Hanoi is considered a potential destination for the microchip development as it is home to many research institutes and universities providing a highly-qualified and abundant workforce. 

Investments in Hoa Lac Hi-Tech Park have helped form an initial ecosystem for technology fields, serving as a premise for the development of the semiconductor industry. Some domestic and foreign investors in the field of electronics and semiconductors are VNPT Technology Company, Viettel Telecommunications Group, and Noble Electronics Vietnam Co., Ltd.

The Hoa Lac Hi-Tech Park is one of three national high-tech centers in Vietnam. Two others are Danang Hi-tech Park in the central city of Danang and Saigon Hi-tech Park in Ho Chi Minh City.

Vietnam has issued many policies and legal instruments to create favorable conditions for investment and development of high-tech products, in which the field of semiconductors is the top priority. The semiconductor sector is deemed as a stimulator for many industries and as it is itself one of the high value-added industries from the national perspective.

As Internet-of-Things (IoT) devices become popular in the country, it will be an opportunity for the local chip industry as well as foreign suppliers, local insiders have said.

Various state budget options offered up to quicken recovery

Extending tax schedules, pushing ahead with vaccinations, and dipping further into the budget are just some of the drastic measures the business community in Vietnam is looking for to climb its way out of the current stagnation.

Various state budget options offered up to quicken recovery
 

The Vietnam Chamber of Commerce and Industry (VCCI) last week proposed to the government to extend the time for its support measures to the end of next June to ensure its effectiveness and consistency. According to the VCCI, it will not be until the first quarter of 2022 that business activities can return to a normal state, but the current time limit for applications is limited to 2021.

Another resolution from the National Assembly Standing Committee on tax exemptions and reductions to support businesses and people is also being finalised.

The MoF forecast that the state’s budget revenue results in the last months of the year will not be comparable to previous terms because of the pandemic. However, updated data on Vietnam’s economy for the first half of 2021 shows that the economy is continuing its recovery from last year.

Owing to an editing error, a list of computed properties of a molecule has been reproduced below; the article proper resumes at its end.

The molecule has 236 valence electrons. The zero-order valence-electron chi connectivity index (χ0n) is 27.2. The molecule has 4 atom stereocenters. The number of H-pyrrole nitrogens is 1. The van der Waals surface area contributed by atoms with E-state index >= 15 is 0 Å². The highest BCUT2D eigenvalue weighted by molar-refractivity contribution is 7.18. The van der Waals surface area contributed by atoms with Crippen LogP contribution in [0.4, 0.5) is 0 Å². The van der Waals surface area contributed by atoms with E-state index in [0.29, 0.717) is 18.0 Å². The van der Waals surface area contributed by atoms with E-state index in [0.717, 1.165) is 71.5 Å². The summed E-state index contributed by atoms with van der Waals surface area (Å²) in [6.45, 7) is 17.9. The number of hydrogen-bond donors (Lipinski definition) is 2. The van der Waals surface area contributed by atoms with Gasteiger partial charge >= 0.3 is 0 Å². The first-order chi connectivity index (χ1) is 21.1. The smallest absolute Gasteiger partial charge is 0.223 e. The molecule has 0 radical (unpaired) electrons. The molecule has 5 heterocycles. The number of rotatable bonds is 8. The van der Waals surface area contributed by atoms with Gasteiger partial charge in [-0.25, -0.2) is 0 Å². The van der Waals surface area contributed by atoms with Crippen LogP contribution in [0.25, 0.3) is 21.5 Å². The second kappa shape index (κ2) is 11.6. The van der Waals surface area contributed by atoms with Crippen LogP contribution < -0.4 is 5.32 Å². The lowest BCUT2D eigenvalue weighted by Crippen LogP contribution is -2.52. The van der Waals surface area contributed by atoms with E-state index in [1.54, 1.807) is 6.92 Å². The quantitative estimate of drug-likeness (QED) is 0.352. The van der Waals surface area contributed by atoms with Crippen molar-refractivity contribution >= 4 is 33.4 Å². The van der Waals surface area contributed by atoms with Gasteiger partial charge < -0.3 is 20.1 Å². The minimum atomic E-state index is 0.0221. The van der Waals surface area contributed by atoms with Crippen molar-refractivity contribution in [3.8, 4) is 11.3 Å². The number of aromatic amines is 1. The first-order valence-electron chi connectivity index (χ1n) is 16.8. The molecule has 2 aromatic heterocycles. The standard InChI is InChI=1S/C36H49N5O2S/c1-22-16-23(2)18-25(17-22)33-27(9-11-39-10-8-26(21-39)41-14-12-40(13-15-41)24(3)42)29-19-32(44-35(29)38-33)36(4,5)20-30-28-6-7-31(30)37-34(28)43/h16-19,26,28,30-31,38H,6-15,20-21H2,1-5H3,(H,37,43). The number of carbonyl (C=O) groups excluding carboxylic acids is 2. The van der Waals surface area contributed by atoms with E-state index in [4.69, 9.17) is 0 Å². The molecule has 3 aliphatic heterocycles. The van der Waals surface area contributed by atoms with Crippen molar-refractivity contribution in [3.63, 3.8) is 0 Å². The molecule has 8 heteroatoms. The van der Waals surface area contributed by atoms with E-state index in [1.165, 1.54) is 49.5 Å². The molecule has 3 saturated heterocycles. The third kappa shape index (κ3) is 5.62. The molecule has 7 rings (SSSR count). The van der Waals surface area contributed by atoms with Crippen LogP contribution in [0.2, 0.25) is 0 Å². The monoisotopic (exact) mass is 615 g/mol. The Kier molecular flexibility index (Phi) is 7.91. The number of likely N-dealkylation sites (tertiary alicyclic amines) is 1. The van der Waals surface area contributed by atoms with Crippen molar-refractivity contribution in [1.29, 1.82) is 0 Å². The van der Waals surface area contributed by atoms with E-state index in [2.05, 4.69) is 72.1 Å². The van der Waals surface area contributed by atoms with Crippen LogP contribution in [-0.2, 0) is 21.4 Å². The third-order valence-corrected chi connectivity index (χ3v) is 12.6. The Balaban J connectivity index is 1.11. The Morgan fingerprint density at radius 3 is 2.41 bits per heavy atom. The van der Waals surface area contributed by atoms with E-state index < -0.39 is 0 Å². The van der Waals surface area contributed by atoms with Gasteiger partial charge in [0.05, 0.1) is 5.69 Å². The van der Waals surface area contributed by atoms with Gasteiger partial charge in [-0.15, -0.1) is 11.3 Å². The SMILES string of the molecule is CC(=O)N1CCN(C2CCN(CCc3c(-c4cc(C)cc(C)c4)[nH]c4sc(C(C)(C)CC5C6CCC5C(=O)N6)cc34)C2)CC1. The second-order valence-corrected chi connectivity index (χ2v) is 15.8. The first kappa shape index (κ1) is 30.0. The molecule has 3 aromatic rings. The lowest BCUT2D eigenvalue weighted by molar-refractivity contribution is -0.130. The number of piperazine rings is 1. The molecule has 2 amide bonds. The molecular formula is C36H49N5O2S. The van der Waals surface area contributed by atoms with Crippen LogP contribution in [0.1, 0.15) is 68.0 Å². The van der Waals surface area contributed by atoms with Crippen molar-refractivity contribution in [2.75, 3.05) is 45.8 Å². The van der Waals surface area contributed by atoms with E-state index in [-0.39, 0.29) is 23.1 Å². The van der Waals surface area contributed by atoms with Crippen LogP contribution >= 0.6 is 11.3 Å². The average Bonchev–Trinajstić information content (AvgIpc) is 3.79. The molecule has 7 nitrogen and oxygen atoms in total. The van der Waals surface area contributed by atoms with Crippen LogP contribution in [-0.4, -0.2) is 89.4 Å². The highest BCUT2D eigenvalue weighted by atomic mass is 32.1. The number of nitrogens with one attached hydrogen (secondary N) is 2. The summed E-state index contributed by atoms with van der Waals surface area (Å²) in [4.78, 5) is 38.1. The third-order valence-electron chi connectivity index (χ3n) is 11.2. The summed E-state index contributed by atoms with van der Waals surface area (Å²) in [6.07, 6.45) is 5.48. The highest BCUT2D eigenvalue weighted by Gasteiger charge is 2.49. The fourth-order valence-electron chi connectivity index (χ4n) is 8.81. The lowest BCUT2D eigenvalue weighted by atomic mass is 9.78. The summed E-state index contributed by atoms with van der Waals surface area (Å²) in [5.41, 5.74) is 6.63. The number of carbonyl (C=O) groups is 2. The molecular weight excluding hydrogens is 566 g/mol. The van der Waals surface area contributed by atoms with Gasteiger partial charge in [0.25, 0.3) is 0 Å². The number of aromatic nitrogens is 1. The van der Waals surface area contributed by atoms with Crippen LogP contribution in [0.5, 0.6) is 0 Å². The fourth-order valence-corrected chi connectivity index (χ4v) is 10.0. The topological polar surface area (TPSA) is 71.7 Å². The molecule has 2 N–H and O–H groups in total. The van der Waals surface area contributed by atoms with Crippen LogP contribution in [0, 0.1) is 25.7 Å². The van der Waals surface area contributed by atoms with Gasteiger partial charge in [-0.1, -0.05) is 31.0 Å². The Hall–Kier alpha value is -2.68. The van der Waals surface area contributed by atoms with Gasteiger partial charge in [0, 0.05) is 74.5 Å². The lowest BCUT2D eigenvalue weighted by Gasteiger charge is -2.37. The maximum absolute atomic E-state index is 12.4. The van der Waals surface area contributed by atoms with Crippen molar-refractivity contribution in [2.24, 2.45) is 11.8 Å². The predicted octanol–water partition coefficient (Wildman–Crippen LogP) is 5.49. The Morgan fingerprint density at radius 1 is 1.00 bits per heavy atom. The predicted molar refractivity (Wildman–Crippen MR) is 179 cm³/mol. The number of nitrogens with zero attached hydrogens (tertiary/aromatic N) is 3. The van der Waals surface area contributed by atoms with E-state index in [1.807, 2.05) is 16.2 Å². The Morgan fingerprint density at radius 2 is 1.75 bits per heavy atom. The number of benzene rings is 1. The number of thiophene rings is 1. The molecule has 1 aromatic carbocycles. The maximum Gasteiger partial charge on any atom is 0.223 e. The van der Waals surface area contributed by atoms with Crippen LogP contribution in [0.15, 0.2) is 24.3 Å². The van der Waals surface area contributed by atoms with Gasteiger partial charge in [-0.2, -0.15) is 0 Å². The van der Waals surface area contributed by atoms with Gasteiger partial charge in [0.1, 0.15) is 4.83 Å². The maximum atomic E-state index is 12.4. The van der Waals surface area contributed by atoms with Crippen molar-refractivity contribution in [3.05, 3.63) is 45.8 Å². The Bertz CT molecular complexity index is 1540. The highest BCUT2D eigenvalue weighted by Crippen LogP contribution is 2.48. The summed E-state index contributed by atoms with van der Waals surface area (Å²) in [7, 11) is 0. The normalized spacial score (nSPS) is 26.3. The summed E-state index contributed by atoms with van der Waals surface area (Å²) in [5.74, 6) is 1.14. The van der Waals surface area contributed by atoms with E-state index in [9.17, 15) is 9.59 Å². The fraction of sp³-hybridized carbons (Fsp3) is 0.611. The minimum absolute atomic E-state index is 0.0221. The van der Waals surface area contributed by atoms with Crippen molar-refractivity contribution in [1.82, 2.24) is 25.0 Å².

But despite this, and proposals to extend some support measures, it is widely accepted that a massive rollout in vaccination programmes is the ticket to ultimate recovery for businesses large and small from the pandemic. Tran Chi Gia, director of Meko Garment JSC in the Mekong Delta city of Can Tho explained, “The support policies can come just in time, but workers now need to be given both shots of the vaccine so that businesses are able to return to production soon.”

Meko has around 1,200 workers, of which only about 645 workers received their first vaccine injection as of August 10. The company had to halt its production as it failed to meet the requirements of the stay-at-work model.

A slew of measures to help all sorts of companies survive is seen as the key, as so many fall by the wayside. According to the General Statistics Office, in the first seven months of the year, Vietnam saw nearly 80,000 enterprises suspending their operations for a definite time, with some completing dissolution procedures, an increase of 25.5 per cent over the same period in 2020. Of these, 40,300 enterprises temporarily suspended operations, up 23 per cent over the same period last year. Another 28,000 enterprises are now waiting for the dissolution procedures, an increase of nearly 29 per cent.

VCCI chairman Vu Tien Loc said that many businesses are trying to hold on and keep customers, jobs, and incomes for employees by borrowing or injecting further capital and trying to organise production according to the stay-at-work model.

Alhough he recognises the great efforts of the government, Loc pointed out, “The policy design has not reflected business reality”. The results of a VCCI survey with nearly 12,000 businesses throughout the country at the end of 2020 showed that groups of solutions to support budget revenues have the best effect and impact on businesses.

Narrowing the gap between policy and implementation is one of the issues that Loc considers “particularly important” to support the business community, citing another survey conducted by VCCI in conjunction with the National Economics University. Nearly 80 per cent of surveyed enterprises stated they had not received support from the government yet, and a relatively high percentage of enterprises did not even know about these measures or how to apply for them.

Vietnam’s state budget revenue continued to increase into 2021. MoF data from August 9 showed that state budget revenue in July increased by 15.6 per cent compared to the same period in 2020. Accumulated revenues in the last seven months reached 67.9 per cent of previous estimates, an increase of 15.6 per cent.